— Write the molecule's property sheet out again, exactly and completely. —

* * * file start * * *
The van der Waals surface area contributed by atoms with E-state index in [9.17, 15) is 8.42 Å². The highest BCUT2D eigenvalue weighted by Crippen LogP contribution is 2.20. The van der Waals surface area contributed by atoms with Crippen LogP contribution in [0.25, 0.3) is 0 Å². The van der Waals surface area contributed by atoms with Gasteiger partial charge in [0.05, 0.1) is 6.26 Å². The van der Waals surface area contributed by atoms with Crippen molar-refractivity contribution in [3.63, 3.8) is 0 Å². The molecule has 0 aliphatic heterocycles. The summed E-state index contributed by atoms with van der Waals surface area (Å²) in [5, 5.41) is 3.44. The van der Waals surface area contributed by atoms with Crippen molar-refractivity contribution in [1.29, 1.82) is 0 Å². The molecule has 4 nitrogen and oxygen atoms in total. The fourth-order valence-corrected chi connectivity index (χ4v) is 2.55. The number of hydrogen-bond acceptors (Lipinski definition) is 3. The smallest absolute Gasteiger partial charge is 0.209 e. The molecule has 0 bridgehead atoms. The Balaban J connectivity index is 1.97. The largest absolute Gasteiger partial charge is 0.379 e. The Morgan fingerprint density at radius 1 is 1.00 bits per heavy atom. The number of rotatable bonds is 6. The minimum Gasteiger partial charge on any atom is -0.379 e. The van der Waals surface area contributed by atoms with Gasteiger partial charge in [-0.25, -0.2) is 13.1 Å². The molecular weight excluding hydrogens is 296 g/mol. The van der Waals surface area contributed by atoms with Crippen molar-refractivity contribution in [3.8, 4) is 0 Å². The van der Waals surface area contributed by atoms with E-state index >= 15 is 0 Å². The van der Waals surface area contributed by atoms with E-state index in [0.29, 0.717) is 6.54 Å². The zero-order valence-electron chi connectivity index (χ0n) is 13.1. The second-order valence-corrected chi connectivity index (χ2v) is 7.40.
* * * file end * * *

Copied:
The van der Waals surface area contributed by atoms with E-state index in [9.17, 15) is 8.42 Å². The highest BCUT2D eigenvalue weighted by Crippen LogP contribution is 2.20. The van der Waals surface area contributed by atoms with Crippen LogP contribution in [0.25, 0.3) is 0 Å². The van der Waals surface area contributed by atoms with Gasteiger partial charge in [0.05, 0.1) is 6.26 Å². The van der Waals surface area contributed by atoms with Crippen molar-refractivity contribution in [3.63, 3.8) is 0 Å². The molecule has 0 aliphatic heterocycles. The summed E-state index contributed by atoms with van der Waals surface area (Å²) in [5, 5.41) is 3.44. The van der Waals surface area contributed by atoms with Crippen molar-refractivity contribution in [1.29, 1.82) is 0 Å². The molecule has 4 nitrogen and oxygen atoms in total. The fourth-order valence-corrected chi connectivity index (χ4v) is 2.55. The number of hydrogen-bond acceptors (Lipinski definition) is 3. The smallest absolute Gasteiger partial charge is 0.209 e. The molecule has 0 bridgehead atoms. The Balaban J connectivity index is 1.97. The largest absolute Gasteiger partial charge is 0.379 e. The Morgan fingerprint density at radius 1 is 1.00 bits per heavy atom. The number of rotatable bonds is 6. The minimum Gasteiger partial charge on any atom is -0.379 e. The van der Waals surface area contributed by atoms with Gasteiger partial charge in [-0.25, -0.2) is 13.1 Å². The molecular weight excluding hydrogens is 296 g/mol. The van der Waals surface area contributed by atoms with Crippen molar-refractivity contribution in [3.8, 4) is 0 Å². The van der Waals surface area contributed by atoms with E-state index >= 15 is 0 Å². The van der Waals surface area contributed by atoms with E-state index in [0.29, 0.717) is 6.54 Å². The zero-order valence-electron chi connectivity index (χ0n) is 13.1. The second-order valence-corrected chi connectivity index (χ2v) is 7.40.